How to become a human resources manager or director

How to become a human resources manager or director

How to become a human resources manager

Have you come to the point in your human resources career where you’re ready to take the next step into a leadership role? If so, then it might be time to start thinking about how to become a human resources manager or director.

And’s not just about a higher salary. If you’re ready for more responsibility and want to have more influence over what you do, how you do it, and who you affect with your behavior then a human resources manager or director position could be the perfect role for you. 

But you may be wondering:

  • What does a human resources director do?
  • What does a human resources manager do?
  • Am I better equipped for a role as a manager or a director? 
  • Am I ready to transition into a leadership role?
  • If so, how can I make it happen?

Well, you’re in luck! We’re going to answer each of those questions below.

What does a human resources director do?

An human resources director is typically an executive position. This role is in charge of all the facets of the HR department. This person will lead a team of HR specialists and generalists to execute against the strategy of the department.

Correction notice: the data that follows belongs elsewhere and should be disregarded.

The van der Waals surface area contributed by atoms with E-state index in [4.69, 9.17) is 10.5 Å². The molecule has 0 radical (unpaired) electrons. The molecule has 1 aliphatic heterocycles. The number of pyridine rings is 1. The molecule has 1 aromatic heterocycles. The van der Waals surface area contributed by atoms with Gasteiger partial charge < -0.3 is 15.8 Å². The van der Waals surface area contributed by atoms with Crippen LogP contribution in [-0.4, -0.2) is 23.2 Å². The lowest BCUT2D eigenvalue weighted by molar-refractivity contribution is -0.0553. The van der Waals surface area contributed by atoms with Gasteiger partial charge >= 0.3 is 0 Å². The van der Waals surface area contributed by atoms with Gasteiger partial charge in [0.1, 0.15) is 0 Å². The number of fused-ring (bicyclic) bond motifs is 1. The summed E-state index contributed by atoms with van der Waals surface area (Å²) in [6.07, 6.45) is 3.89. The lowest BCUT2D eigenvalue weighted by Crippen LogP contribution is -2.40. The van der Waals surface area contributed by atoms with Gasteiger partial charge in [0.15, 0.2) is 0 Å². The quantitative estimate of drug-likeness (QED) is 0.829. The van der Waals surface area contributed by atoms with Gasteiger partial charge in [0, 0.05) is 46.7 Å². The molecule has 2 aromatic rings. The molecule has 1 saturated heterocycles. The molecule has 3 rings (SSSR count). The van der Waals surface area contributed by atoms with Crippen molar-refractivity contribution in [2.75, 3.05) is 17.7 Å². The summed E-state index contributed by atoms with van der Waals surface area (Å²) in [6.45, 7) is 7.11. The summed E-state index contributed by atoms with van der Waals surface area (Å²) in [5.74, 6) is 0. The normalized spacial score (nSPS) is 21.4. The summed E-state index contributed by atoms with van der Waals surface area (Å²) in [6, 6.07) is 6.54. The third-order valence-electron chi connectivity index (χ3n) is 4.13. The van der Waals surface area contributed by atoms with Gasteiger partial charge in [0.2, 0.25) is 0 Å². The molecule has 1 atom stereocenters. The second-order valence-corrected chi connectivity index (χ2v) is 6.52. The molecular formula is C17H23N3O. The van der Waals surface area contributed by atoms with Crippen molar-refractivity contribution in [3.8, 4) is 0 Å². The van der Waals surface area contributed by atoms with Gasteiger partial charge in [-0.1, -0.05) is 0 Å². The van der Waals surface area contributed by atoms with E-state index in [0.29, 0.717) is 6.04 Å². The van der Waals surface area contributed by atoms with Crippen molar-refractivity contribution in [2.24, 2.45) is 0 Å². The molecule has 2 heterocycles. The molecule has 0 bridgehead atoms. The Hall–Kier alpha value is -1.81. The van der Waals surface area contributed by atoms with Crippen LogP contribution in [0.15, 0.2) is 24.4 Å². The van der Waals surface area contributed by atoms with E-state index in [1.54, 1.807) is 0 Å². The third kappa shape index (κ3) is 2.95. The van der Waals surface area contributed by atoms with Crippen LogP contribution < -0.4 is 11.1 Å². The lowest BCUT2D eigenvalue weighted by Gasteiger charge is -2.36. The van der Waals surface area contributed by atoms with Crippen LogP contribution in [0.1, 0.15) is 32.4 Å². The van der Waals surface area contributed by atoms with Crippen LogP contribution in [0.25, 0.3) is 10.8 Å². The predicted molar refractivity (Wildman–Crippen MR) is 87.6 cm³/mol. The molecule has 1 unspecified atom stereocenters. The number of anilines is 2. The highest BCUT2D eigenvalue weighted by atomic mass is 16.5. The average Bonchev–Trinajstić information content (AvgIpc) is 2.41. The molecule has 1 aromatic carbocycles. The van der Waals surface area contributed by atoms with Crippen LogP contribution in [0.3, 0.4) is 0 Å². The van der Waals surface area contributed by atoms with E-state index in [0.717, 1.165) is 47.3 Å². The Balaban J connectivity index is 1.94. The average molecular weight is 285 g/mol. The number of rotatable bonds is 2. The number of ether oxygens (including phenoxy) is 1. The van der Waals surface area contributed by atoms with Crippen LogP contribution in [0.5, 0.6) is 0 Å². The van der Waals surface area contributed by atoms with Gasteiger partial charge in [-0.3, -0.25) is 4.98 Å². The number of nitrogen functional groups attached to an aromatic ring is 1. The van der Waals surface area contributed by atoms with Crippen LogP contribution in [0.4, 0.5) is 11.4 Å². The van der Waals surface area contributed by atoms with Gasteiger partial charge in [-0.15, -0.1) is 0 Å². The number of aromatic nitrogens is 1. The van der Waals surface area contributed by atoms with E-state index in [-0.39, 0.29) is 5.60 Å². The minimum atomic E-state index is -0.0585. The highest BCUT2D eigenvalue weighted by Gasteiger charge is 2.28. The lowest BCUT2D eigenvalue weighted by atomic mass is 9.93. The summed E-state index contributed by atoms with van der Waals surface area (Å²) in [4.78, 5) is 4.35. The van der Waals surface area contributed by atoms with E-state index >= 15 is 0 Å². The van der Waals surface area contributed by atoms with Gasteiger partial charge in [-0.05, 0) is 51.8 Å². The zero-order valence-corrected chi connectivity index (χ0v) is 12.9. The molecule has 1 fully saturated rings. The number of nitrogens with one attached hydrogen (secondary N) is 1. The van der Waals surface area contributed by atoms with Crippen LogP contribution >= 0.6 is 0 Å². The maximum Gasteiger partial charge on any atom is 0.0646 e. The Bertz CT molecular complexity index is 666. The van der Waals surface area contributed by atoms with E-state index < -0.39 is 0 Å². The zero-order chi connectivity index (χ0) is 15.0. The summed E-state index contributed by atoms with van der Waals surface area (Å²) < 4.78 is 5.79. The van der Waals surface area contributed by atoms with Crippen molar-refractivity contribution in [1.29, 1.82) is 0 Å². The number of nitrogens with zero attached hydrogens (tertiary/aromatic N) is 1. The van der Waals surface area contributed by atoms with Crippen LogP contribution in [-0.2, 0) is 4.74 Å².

An HR director basically has two different job responsibilities. 

The first one falls under the HR umbrella such as:

  • recruiting and staffing
  • compliance to regulations and employment laws
  • compensation and benefits administration
  • organizational development
  • salary and benefits
  • performance management
  • employee safety, health, and well-being
  • coaching and mentoring of the employees
  • policy development
  • creating standard operating procedures

The second part of the job role concerns the human resources director’s ability to manage a team and be a role model (leader) in the company.

  • employee relation skills
  • emotional intelligence
  • interpersonal communication
  • leadership
  • decision-making
  • teamwork
  • public speaking

A human resources director will have to be able to manage both of these areas well if they want to be successful.